I still have a copy of the Life magazine that came out just a few days after the assassination. An article in Life stated that the President had turned toward the School Book Depository, which explained the entrance wound that the Parkland doctors had discovered in his throat. Later this was corrected by the FBI, and we were told the Texas doctors were wrong about the entrance wound, it was an exit wound. By December 3rd a story was "leaked" to the press stating that J. Edgar Hoover and the FBI had already determined that Lee Harvey Oswald was the lone assassin. This information seemed to calm the distraught nation. Almost a year later, the Warren Commission Report was published. It was hailed by the mainstream media with virtually universal praise, although its supporting 26 volumes of evidence (with a supplementary FBI report) would not be published for another two months. I believe I am one of the very few people who ever read the 888 page Warren Commission Report.
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46 of 54 people found the following review helpful By Amazon Customer on November 30, 2013
Format: Kindle Edition
O'Reilly is a good story-teller, and this one is a real stem-winder.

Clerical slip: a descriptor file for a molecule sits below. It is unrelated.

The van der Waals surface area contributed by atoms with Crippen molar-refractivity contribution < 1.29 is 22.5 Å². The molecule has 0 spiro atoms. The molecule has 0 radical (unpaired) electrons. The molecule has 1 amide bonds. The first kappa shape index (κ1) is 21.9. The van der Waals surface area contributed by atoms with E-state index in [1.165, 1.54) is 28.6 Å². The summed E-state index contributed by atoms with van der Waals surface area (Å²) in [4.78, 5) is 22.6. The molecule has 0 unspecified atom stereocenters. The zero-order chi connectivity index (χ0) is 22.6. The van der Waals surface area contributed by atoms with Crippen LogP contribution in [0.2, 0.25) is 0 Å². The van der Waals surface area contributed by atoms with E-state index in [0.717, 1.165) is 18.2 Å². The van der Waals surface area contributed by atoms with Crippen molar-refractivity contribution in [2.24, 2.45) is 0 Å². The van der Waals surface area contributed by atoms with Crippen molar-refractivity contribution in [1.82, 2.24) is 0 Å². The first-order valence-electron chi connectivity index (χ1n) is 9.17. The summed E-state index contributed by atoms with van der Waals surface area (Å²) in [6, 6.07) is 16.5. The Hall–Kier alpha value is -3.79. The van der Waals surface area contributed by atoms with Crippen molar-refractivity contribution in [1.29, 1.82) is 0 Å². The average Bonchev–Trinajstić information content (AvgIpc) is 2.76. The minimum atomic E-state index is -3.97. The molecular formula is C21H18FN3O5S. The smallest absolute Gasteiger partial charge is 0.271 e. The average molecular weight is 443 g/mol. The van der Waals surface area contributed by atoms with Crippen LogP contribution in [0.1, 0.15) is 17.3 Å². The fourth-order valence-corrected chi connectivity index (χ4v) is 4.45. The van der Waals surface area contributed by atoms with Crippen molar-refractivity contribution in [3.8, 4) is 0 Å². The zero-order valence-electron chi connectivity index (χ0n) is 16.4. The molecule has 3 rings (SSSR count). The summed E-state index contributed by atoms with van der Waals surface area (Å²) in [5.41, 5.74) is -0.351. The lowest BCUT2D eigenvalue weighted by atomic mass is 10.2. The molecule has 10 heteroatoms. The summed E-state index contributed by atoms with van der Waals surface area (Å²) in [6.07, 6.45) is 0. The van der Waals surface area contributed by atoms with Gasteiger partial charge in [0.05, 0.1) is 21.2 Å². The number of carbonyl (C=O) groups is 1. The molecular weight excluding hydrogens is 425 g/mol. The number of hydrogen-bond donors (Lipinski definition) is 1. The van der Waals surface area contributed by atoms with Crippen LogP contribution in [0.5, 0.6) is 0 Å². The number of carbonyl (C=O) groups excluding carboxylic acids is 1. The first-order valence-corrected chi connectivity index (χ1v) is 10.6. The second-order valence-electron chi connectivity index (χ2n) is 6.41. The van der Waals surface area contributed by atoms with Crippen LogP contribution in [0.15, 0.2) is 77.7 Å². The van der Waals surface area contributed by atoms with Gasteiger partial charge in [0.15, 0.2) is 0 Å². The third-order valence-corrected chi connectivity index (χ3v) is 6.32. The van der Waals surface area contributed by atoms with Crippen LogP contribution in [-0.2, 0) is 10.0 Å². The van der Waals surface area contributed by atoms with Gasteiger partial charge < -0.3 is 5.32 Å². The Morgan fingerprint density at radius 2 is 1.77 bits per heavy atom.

While it is well-written, it belongs in the Fiction section as the entire "Oswald was a lone shooter, acting alone, and so was Jack Ruby, who never even heard of organized crime" theory of this event has been completely discredited by information that was available even to the Warren Commission (though they completely ignored it for the sake of expediency and the company line) and has been fleshed out in dozens of well-researched and documented books over the past three or four decades.

I was completely taken aback that Reilly would simply buy off on this theory and not even raise a question. This is a book that could have been written in 1965 and been appropriate to the times, had the author not read the entire Warren report and its supporting documents. In 2013, it's just a joke.
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398 of 497 people found the following review helpful By Connie on October 17, 2012
Format: Hardcover
I am a huge Bill O'Reilly fan, and read his book, Killing Lincoln three times. It was excellent, and I purchased numerous copies for gifts. I could hardly wait for, Killing Kennedy, because I am a huge Kennedy fan, and have an impressive personal library on Kennedy, his presidency, and the assassination.

One of the recent books I read was Mary's Mosaic by Peter Janney, published April 2, 2012. The reviews for this book indicate that the author finally answers some key questions regarding the assassination, after years of painstaking research and interviews, and that he may have well solved Washington's most famous unsolved murder. I thought that with Bill's No Spin reputation, surely, his book would go even deeper in answering so many unanswered questions.